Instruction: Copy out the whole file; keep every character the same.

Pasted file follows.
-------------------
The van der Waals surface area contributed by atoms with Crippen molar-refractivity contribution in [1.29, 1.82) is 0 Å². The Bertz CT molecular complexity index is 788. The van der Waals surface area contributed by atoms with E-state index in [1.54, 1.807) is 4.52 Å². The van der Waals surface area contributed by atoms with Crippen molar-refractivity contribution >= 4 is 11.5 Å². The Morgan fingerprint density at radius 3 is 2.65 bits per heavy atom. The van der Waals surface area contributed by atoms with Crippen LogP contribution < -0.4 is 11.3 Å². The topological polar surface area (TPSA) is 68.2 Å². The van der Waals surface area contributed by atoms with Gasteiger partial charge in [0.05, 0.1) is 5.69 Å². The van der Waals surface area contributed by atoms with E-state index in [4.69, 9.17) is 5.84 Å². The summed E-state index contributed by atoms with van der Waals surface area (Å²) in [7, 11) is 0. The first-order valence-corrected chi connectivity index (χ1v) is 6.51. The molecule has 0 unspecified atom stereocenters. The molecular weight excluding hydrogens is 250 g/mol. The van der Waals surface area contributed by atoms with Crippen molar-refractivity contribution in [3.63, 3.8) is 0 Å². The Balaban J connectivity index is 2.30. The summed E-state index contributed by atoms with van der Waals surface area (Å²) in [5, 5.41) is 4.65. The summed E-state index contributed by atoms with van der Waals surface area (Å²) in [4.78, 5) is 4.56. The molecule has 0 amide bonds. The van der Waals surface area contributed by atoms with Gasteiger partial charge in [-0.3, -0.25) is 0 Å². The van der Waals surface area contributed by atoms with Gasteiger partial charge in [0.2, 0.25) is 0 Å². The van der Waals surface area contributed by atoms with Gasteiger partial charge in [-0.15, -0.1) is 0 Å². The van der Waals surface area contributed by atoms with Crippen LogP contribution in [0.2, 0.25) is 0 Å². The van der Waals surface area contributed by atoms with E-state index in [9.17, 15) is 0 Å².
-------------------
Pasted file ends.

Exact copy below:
The van der Waals surface area contributed by atoms with Crippen molar-refractivity contribution in [1.29, 1.82) is 0 Å². The Bertz CT molecular complexity index is 788. The van der Waals surface area contributed by atoms with E-state index in [1.54, 1.807) is 4.52 Å². The van der Waals surface area contributed by atoms with Crippen molar-refractivity contribution >= 4 is 11.5 Å². The Morgan fingerprint density at radius 3 is 2.65 bits per heavy atom. The van der Waals surface area contributed by atoms with Crippen LogP contribution < -0.4 is 11.3 Å². The topological polar surface area (TPSA) is 68.2 Å². The van der Waals surface area contributed by atoms with Gasteiger partial charge in [0.05, 0.1) is 5.69 Å². The van der Waals surface area contributed by atoms with E-state index in [4.69, 9.17) is 5.84 Å². The summed E-state index contributed by atoms with van der Waals surface area (Å²) in [7, 11) is 0. The first-order valence-corrected chi connectivity index (χ1v) is 6.51. The molecule has 0 unspecified atom stereocenters. The molecular weight excluding hydrogens is 250 g/mol. The van der Waals surface area contributed by atoms with Crippen molar-refractivity contribution in [3.63, 3.8) is 0 Å². The Balaban J connectivity index is 2.30. The summed E-state index contributed by atoms with van der Waals surface area (Å²) in [5, 5.41) is 4.65. The summed E-state index contributed by atoms with van der Waals surface area (Å²) in [4.78, 5) is 4.56. The molecule has 0 amide bonds. The van der Waals surface area contributed by atoms with Gasteiger partial charge in [-0.3, -0.25) is 0 Å². The van der Waals surface area contributed by atoms with Gasteiger partial charge in [0.2, 0.25) is 0 Å². The van der Waals surface area contributed by atoms with Gasteiger partial charge in [-0.15, -0.1) is 0 Å². The van der Waals surface area contributed by atoms with Crippen LogP contribution in [0.2, 0.25) is 0 Å². The van der Waals surface area contributed by atoms with E-state index in [9.17, 15) is 0 Å².